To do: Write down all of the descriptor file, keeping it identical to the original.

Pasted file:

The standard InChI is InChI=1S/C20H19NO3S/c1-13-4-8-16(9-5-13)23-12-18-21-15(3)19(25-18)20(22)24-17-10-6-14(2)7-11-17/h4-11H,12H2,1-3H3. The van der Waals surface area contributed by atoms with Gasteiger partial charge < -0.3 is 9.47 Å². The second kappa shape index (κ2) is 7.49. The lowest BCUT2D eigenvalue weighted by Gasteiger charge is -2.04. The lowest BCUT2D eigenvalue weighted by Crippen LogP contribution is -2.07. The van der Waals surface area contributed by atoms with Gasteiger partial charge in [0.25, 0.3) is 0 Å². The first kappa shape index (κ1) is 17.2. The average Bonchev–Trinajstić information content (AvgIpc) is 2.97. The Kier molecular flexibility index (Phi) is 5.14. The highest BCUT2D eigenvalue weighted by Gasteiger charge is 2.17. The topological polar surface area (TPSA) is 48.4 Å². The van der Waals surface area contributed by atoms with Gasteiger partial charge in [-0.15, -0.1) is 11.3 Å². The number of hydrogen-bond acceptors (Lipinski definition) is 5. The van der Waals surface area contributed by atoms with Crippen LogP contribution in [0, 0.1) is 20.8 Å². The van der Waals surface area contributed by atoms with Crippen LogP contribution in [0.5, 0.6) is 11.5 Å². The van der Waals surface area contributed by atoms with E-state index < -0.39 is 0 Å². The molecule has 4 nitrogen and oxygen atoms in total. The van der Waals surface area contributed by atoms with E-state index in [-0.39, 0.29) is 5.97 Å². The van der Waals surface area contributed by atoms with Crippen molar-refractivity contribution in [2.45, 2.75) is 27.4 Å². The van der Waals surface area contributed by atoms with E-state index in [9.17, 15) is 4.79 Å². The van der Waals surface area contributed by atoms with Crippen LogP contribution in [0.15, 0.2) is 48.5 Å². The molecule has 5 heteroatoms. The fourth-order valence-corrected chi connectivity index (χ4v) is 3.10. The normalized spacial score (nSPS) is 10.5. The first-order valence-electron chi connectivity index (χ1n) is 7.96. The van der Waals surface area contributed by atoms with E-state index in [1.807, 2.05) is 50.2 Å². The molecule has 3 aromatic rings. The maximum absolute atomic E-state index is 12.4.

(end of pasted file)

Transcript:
The standard InChI is InChI=1S/C20H19NO3S/c1-13-4-8-16(9-5-13)23-12-18-21-15(3)19(25-18)20(22)24-17-10-6-14(2)7-11-17/h4-11H,12H2,1-3H3. The van der Waals surface area contributed by atoms with Gasteiger partial charge < -0.3 is 9.47 Å². The second kappa shape index (κ2) is 7.49. The lowest BCUT2D eigenvalue weighted by Gasteiger charge is -2.04. The lowest BCUT2D eigenvalue weighted by Crippen LogP contribution is -2.07. The van der Waals surface area contributed by atoms with Gasteiger partial charge in [0.25, 0.3) is 0 Å². The first kappa shape index (κ1) is 17.2. The average Bonchev–Trinajstić information content (AvgIpc) is 2.97. The Kier molecular flexibility index (Phi) is 5.14. The highest BCUT2D eigenvalue weighted by Gasteiger charge is 2.17. The topological polar surface area (TPSA) is 48.4 Å². The van der Waals surface area contributed by atoms with Gasteiger partial charge in [-0.15, -0.1) is 11.3 Å². The number of hydrogen-bond acceptors (Lipinski definition) is 5. The van der Waals surface area contributed by atoms with Crippen LogP contribution in [0, 0.1) is 20.8 Å². The van der Waals surface area contributed by atoms with Crippen LogP contribution in [0.5, 0.6) is 11.5 Å². The van der Waals surface area contributed by atoms with E-state index < -0.39 is 0 Å². The molecule has 4 nitrogen and oxygen atoms in total. The van der Waals surface area contributed by atoms with E-state index in [-0.39, 0.29) is 5.97 Å². The van der Waals surface area contributed by atoms with Crippen molar-refractivity contribution in [2.45, 2.75) is 27.4 Å². The van der Waals surface area contributed by atoms with E-state index in [9.17, 15) is 4.79 Å². The van der Waals surface area contributed by atoms with Crippen LogP contribution in [0.15, 0.2) is 48.5 Å². The molecule has 5 heteroatoms. The fourth-order valence-corrected chi connectivity index (χ4v) is 3.10. The normalized spacial score (nSPS) is 10.5. The first-order valence-electron chi connectivity index (χ1n) is 7.96. The van der Waals surface area contributed by atoms with E-state index in [1.807, 2.05) is 50.2 Å². The molecule has 3 aromatic rings. The maximum absolute atomic E-state index is 12.4.